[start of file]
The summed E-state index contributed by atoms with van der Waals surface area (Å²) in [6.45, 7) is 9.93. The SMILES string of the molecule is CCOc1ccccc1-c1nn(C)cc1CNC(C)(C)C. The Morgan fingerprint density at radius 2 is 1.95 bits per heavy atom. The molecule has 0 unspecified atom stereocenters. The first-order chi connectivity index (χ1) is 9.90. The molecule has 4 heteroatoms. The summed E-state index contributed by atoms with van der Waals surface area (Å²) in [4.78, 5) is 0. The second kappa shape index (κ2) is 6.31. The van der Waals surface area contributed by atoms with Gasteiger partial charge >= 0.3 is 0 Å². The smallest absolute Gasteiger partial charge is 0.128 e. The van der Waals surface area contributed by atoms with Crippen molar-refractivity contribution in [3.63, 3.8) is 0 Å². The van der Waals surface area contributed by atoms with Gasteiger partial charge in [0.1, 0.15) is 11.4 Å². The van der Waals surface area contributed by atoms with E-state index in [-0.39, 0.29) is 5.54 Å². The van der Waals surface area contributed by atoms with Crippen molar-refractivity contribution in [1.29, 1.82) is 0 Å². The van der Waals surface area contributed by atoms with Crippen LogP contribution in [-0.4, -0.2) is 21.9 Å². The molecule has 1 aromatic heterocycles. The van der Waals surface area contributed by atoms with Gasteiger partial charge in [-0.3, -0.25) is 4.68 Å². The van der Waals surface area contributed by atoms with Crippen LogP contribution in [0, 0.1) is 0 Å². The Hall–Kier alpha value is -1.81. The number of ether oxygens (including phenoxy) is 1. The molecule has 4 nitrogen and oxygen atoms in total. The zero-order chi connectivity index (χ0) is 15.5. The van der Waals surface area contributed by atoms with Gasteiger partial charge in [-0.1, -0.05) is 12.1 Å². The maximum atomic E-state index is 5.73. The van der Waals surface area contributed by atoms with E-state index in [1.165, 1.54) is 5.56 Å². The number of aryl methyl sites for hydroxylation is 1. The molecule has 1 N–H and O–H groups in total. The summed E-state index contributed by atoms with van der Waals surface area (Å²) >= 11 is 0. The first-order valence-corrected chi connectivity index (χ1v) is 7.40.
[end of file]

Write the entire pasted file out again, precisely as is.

The summed E-state index contributed by atoms with van der Waals surface area (Å²) in [6.45, 7) is 9.93. The SMILES string of the molecule is CCOc1ccccc1-c1nn(C)cc1CNC(C)(C)C. The Morgan fingerprint density at radius 2 is 1.95 bits per heavy atom. The molecule has 0 unspecified atom stereocenters. The first-order chi connectivity index (χ1) is 9.90. The molecule has 4 heteroatoms. The summed E-state index contributed by atoms with van der Waals surface area (Å²) in [4.78, 5) is 0. The second kappa shape index (κ2) is 6.31. The van der Waals surface area contributed by atoms with Gasteiger partial charge >= 0.3 is 0 Å². The smallest absolute Gasteiger partial charge is 0.128 e. The van der Waals surface area contributed by atoms with Crippen molar-refractivity contribution in [3.63, 3.8) is 0 Å². The van der Waals surface area contributed by atoms with Gasteiger partial charge in [0.1, 0.15) is 11.4 Å². The van der Waals surface area contributed by atoms with E-state index in [-0.39, 0.29) is 5.54 Å². The van der Waals surface area contributed by atoms with Crippen molar-refractivity contribution in [1.29, 1.82) is 0 Å². The van der Waals surface area contributed by atoms with Crippen LogP contribution in [-0.4, -0.2) is 21.9 Å². The molecule has 1 aromatic heterocycles. The van der Waals surface area contributed by atoms with Gasteiger partial charge in [-0.3, -0.25) is 4.68 Å². The van der Waals surface area contributed by atoms with Crippen LogP contribution in [0, 0.1) is 0 Å². The Hall–Kier alpha value is -1.81. The number of ether oxygens (including phenoxy) is 1. The molecule has 4 nitrogen and oxygen atoms in total. The zero-order chi connectivity index (χ0) is 15.5. The van der Waals surface area contributed by atoms with Gasteiger partial charge in [-0.1, -0.05) is 12.1 Å². The maximum atomic E-state index is 5.73. The van der Waals surface area contributed by atoms with E-state index in [1.165, 1.54) is 5.56 Å². The number of aryl methyl sites for hydroxylation is 1. The molecule has 1 N–H and O–H groups in total. The summed E-state index contributed by atoms with van der Waals surface area (Å²) >= 11 is 0. The first-order valence-corrected chi connectivity index (χ1v) is 7.40.